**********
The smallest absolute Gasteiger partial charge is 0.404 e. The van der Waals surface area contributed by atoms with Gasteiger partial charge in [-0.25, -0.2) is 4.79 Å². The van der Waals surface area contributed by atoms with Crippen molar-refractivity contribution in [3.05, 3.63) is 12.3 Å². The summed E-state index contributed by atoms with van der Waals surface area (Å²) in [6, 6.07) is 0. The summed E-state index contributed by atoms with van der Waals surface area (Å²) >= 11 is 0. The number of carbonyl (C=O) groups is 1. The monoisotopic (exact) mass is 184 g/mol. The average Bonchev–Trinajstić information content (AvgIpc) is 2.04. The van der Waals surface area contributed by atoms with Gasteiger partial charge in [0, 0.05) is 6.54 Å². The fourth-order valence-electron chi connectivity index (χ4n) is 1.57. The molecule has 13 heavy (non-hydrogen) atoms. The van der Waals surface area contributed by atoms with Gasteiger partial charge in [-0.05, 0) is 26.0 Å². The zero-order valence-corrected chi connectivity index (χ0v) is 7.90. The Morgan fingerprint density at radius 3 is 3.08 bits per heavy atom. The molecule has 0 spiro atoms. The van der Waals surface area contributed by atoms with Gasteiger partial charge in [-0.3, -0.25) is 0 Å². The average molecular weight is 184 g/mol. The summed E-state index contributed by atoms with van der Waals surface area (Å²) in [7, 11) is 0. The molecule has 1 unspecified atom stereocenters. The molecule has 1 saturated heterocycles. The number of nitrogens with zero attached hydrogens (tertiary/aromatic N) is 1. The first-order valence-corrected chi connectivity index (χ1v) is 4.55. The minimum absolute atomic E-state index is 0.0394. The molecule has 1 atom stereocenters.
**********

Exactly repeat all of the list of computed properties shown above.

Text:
The smallest absolute Gasteiger partial charge is 0.404 e. The van der Waals surface area contributed by atoms with Gasteiger partial charge in [-0.25, -0.2) is 4.79 Å². The van der Waals surface area contributed by atoms with Crippen molar-refractivity contribution in [3.05, 3.63) is 12.3 Å². The summed E-state index contributed by atoms with van der Waals surface area (Å²) in [6, 6.07) is 0. The summed E-state index contributed by atoms with van der Waals surface area (Å²) >= 11 is 0. The number of carbonyl (C=O) groups is 1. The monoisotopic (exact) mass is 184 g/mol. The average Bonchev–Trinajstić information content (AvgIpc) is 2.04. The van der Waals surface area contributed by atoms with Gasteiger partial charge in [0, 0.05) is 6.54 Å². The fourth-order valence-electron chi connectivity index (χ4n) is 1.57. The molecule has 13 heavy (non-hydrogen) atoms. The van der Waals surface area contributed by atoms with Gasteiger partial charge in [-0.05, 0) is 26.0 Å². The zero-order valence-corrected chi connectivity index (χ0v) is 7.90. The Morgan fingerprint density at radius 3 is 3.08 bits per heavy atom. The molecule has 0 spiro atoms. The van der Waals surface area contributed by atoms with Gasteiger partial charge in [-0.3, -0.25) is 0 Å². The average molecular weight is 184 g/mol. The summed E-state index contributed by atoms with van der Waals surface area (Å²) in [7, 11) is 0. The molecule has 1 unspecified atom stereocenters. The molecule has 1 saturated heterocycles. The number of nitrogens with zero attached hydrogens (tertiary/aromatic N) is 1. The first-order valence-corrected chi connectivity index (χ1v) is 4.55. The minimum absolute atomic E-state index is 0.0394. The molecule has 1 atom stereocenters.